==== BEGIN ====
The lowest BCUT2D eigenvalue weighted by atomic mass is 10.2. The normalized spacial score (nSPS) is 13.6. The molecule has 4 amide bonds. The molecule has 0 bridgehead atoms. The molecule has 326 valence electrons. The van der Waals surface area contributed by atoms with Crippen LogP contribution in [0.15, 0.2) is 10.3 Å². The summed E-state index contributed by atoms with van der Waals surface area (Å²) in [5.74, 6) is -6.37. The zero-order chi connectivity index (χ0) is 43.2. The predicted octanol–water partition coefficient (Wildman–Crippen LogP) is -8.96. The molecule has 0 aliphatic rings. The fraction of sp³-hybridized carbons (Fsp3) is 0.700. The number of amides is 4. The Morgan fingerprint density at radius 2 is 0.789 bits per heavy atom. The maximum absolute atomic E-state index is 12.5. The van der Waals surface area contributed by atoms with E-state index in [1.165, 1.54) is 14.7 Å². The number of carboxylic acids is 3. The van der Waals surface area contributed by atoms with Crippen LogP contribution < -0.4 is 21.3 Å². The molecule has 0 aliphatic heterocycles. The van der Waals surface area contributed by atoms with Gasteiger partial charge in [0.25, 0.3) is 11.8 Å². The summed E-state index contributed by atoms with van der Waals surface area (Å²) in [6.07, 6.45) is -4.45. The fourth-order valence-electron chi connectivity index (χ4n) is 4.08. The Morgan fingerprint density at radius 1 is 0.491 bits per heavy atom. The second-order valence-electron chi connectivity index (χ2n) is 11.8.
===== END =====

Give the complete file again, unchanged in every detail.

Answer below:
The lowest BCUT2D eigenvalue weighted by atomic mass is 10.2. The normalized spacial score (nSPS) is 13.6. The molecule has 4 amide bonds. The molecule has 0 bridgehead atoms. The molecule has 326 valence electrons. The van der Waals surface area contributed by atoms with Crippen LogP contribution in [0.15, 0.2) is 10.3 Å². The summed E-state index contributed by atoms with van der Waals surface area (Å²) in [5.74, 6) is -6.37. The zero-order chi connectivity index (χ0) is 43.2. The predicted octanol–water partition coefficient (Wildman–Crippen LogP) is -8.96. The molecule has 0 aliphatic rings. The fraction of sp³-hybridized carbons (Fsp3) is 0.700. The number of amides is 4. The Morgan fingerprint density at radius 2 is 0.789 bits per heavy atom. The maximum absolute atomic E-state index is 12.5. The van der Waals surface area contributed by atoms with E-state index in [1.165, 1.54) is 14.7 Å². The number of carboxylic acids is 3. The van der Waals surface area contributed by atoms with Crippen LogP contribution < -0.4 is 21.3 Å². The molecule has 0 aliphatic heterocycles. The van der Waals surface area contributed by atoms with Gasteiger partial charge in [0.25, 0.3) is 11.8 Å². The summed E-state index contributed by atoms with van der Waals surface area (Å²) in [6.07, 6.45) is -4.45. The fourth-order valence-electron chi connectivity index (χ4n) is 4.08. The Morgan fingerprint density at radius 1 is 0.491 bits per heavy atom. The second-order valence-electron chi connectivity index (χ2n) is 11.8.